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Back in the day!!!!!!!!

Discussion in 'Type 1 Diabetes' started by Ushthetaff, Dec 22, 2019.

  1. Jaylee

    Jaylee Type 1 · Moderator
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    51 year old guy sits in a room with a nurse. She takes one look round me as if buying a car.

    "You don't look T2!"
    My reply, "neither did my dad..?"
    "Oh, was he T1 then..?!" :banghead:
     
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  2. rochari

    rochari Type 1 · Well-Known Member

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    I don't remember Laurence's 'Line Ration Scheme' but wish I'd known about it. Like you though , I always think of carbs in 10 units chunks. I'd forgotten about the little diet scales but I am sure it was a few years before we got them from the clinic. I could have written all of your final paragraph including the type 2 nonsense. I had the same from them and at that time I was about 40 years on insulin and just shook my head. Sometimes I think they over-analyse everything.

    I find the diabetic clinic not so welcoming these days but that's no fault of the staff as the volume of folks they have to see is enormous compared to what it was like all those years ago. The last time I was at the clinic a guy was sitting drinking one of those huge cups of McDonald's milk shakes. After a wee while one of the staff went over and asked if he was a patient of the clinic and he said he was. She then asked if he was treating a hypo with the milk shake and he shook his head. Had he compensated for the huge sugar hit? He shook his head again, told her he liked them and would eat and drink whatever he wanted and she was to back off. She kindly explained that for hygiene purposes alone, food and drink should not be consumed in the waiting area and asked he dispose of it in the bin closeby. I couldn't believe it when he told her to f**k off but she turned around to everyone, asked us just to relax and 'this will be properly dealt with'. Less than 2 minutes later security arrived and he was removed. She reminded me of one of those 60's/70's nurses!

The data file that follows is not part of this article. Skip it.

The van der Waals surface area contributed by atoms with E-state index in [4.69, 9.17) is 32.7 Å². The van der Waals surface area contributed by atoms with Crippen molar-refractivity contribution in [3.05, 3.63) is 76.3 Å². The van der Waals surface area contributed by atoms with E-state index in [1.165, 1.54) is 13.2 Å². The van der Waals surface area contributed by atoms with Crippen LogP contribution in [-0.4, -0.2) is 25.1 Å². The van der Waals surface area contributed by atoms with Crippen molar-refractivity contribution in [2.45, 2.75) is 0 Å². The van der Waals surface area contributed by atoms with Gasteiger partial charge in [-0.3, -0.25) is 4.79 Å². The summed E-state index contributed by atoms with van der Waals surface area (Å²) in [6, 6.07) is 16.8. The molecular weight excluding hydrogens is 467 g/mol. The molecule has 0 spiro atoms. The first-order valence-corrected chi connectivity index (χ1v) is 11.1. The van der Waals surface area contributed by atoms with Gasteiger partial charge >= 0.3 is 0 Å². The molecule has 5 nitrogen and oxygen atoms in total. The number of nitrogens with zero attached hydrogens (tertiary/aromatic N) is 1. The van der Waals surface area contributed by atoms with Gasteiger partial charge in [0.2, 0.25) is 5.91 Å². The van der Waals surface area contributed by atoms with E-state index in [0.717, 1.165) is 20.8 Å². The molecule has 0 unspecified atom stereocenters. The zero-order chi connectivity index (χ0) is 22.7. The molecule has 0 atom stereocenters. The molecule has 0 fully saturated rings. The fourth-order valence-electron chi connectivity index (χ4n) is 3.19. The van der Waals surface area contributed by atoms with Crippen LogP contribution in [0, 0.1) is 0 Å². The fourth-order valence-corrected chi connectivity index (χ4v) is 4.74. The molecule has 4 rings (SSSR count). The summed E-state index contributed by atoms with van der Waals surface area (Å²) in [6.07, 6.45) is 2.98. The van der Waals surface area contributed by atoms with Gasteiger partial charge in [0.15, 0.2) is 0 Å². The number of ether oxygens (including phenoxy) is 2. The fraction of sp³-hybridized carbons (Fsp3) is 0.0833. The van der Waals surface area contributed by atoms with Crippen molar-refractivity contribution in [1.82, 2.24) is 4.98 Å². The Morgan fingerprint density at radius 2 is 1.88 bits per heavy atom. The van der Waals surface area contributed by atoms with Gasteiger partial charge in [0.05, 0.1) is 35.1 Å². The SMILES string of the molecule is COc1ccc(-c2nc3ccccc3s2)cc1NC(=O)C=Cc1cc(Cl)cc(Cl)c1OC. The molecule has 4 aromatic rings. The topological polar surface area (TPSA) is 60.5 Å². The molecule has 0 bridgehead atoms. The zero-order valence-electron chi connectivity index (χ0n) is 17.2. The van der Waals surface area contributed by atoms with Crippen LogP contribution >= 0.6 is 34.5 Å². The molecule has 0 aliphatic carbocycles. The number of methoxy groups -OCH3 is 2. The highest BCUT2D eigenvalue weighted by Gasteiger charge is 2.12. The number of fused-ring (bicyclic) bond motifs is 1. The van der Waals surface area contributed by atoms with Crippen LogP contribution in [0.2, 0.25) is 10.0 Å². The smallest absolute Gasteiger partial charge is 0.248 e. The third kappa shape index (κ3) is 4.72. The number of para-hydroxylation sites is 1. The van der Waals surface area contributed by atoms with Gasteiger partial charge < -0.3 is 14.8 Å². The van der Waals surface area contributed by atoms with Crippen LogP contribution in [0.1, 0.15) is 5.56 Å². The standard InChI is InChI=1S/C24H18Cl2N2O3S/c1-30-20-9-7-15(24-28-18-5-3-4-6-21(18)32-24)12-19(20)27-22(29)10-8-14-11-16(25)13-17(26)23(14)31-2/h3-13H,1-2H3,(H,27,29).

Bill
     
  3. NicoleC1971

    NicoleC1971 Type 1 · Well-Known Member

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    I got diagnosed in 1981 I think so transitioned from the glass syringue and the pee tests to a glucometer the size of a brick and those new disposables syringues that got nicked and used for water pistols on a school trip.....Btw my carbs came in 10g portions which were called 'lines' e.g. a walnut whip was then 2 lines (I think there may have been some inflation by now).
    I had very smelly porcine insulin for which many pigs had to die so I am glad to be on the genetically modified stuff now though I am an avid bacon eater.
    My pump is a fine thing but it does come with a lot of packaging for consumables so I guess you insulin pens guys are more eco friendly....
     
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  4. Bellalexi

    Bellalexi Type 1 · Newbie

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    Ah the old days! Only been T1 for 36 years, mere youngen compared to some of you!
    Pig insulin, peeing on sticks, evil finger picks and 2 disposable syringes to last a month!
     
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  5. Claire23280

    Claire23280 Type 1 · Member

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  6. stevenson40

    stevenson40 Type 1 · Member

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    I have had Type1for 62 years. I am 75 years old and in February 2019 had a Stage 4 liver tumor weighing 2.3 kg removed. When I was diagnosed with Type 1 in 1957 we had more disciple and a strict diet. We got on with life!! My moto is 'Keep breathing and smiling ' and in that order.
     
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  7. Macstove

    Macstove Type 1 · Newbie

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    Did you ever get the big blue finger picker that had yellow guides to make the aim easier? The sound of that coming down onto your finger still gives me the fear, I was diagnosed in 1984. Loving a wee wander down memory lane
     
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  8. Bellalexi

    Bellalexi Type 1 · Newbie

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    Yes! That’s the evil thing! I was diagnosed March 84 when I was 2!
     
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  9. tom58

    tom58 Type 1 · Well-Known Member

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    Happy and healthy New Year, everyone.
    This thread has been a great trip down memory lane for someone diagnosed T1 in 1964. We are all different in our approach to living with diabetes. For example I have never counted calories or ever eaten diabetic foods. I eat exactly what ´normal' people eat but only in reasonable amounts, have excellent control and am very fortunate to have no diabetic complications. A pump and Libre are a godsend as I now approach my 81st birthday.